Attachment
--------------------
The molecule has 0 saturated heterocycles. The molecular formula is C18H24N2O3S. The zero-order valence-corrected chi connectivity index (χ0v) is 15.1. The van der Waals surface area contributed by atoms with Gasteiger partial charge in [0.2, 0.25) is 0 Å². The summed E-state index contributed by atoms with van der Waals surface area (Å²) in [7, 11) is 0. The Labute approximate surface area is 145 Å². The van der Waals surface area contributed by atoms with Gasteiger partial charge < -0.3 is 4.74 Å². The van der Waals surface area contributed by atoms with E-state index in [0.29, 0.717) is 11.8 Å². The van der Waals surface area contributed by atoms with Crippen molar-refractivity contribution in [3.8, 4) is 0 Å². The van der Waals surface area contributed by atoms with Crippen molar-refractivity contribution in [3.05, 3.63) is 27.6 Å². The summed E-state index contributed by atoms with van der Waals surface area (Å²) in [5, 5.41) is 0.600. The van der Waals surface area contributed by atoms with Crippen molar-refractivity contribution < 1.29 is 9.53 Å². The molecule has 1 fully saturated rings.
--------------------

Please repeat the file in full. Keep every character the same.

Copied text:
The molecule has 0 saturated heterocycles. The molecular formula is C18H24N2O3S. The zero-order valence-corrected chi connectivity index (χ0v) is 15.1. The van der Waals surface area contributed by atoms with Gasteiger partial charge in [0.2, 0.25) is 0 Å². The summed E-state index contributed by atoms with van der Waals surface area (Å²) in [7, 11) is 0. The Labute approximate surface area is 145 Å². The van der Waals surface area contributed by atoms with Gasteiger partial charge < -0.3 is 4.74 Å². The van der Waals surface area contributed by atoms with E-state index in [0.29, 0.717) is 11.8 Å². The van der Waals surface area contributed by atoms with Crippen molar-refractivity contribution in [3.8, 4) is 0 Å². The van der Waals surface area contributed by atoms with Crippen molar-refractivity contribution in [3.05, 3.63) is 27.6 Å². The summed E-state index contributed by atoms with van der Waals surface area (Å²) in [5, 5.41) is 0.600. The van der Waals surface area contributed by atoms with Crippen molar-refractivity contribution < 1.29 is 9.53 Å². The molecule has 1 fully saturated rings.